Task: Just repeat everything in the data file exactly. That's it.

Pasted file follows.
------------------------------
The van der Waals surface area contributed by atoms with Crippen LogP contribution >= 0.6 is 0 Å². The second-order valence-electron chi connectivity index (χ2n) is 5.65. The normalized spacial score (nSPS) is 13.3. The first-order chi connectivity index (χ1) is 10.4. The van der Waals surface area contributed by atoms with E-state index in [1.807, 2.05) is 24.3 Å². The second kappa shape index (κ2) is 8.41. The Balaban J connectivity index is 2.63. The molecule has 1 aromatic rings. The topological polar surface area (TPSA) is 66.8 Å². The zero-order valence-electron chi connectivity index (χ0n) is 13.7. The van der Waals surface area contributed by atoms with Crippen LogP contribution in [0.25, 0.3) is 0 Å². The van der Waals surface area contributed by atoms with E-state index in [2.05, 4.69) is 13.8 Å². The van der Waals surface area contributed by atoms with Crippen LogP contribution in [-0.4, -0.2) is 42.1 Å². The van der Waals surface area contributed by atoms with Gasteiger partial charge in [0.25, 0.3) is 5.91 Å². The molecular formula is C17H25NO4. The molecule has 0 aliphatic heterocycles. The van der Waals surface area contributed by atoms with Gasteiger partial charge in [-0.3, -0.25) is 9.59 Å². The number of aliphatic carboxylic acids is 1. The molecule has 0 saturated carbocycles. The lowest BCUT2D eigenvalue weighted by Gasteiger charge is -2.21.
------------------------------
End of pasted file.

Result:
The van der Waals surface area contributed by atoms with Crippen LogP contribution >= 0.6 is 0 Å². The second-order valence-electron chi connectivity index (χ2n) is 5.65. The normalized spacial score (nSPS) is 13.3. The first-order chi connectivity index (χ1) is 10.4. The van der Waals surface area contributed by atoms with E-state index in [1.807, 2.05) is 24.3 Å². The second kappa shape index (κ2) is 8.41. The Balaban J connectivity index is 2.63. The molecule has 1 aromatic rings. The topological polar surface area (TPSA) is 66.8 Å². The zero-order valence-electron chi connectivity index (χ0n) is 13.7. The van der Waals surface area contributed by atoms with Crippen LogP contribution in [0.25, 0.3) is 0 Å². The van der Waals surface area contributed by atoms with E-state index in [2.05, 4.69) is 13.8 Å². The van der Waals surface area contributed by atoms with Crippen LogP contribution in [-0.4, -0.2) is 42.1 Å². The van der Waals surface area contributed by atoms with Gasteiger partial charge in [0.25, 0.3) is 5.91 Å². The molecular formula is C17H25NO4. The molecule has 0 aliphatic heterocycles. The van der Waals surface area contributed by atoms with Gasteiger partial charge in [-0.3, -0.25) is 9.59 Å². The number of aliphatic carboxylic acids is 1. The molecule has 0 saturated carbocycles. The lowest BCUT2D eigenvalue weighted by Gasteiger charge is -2.21.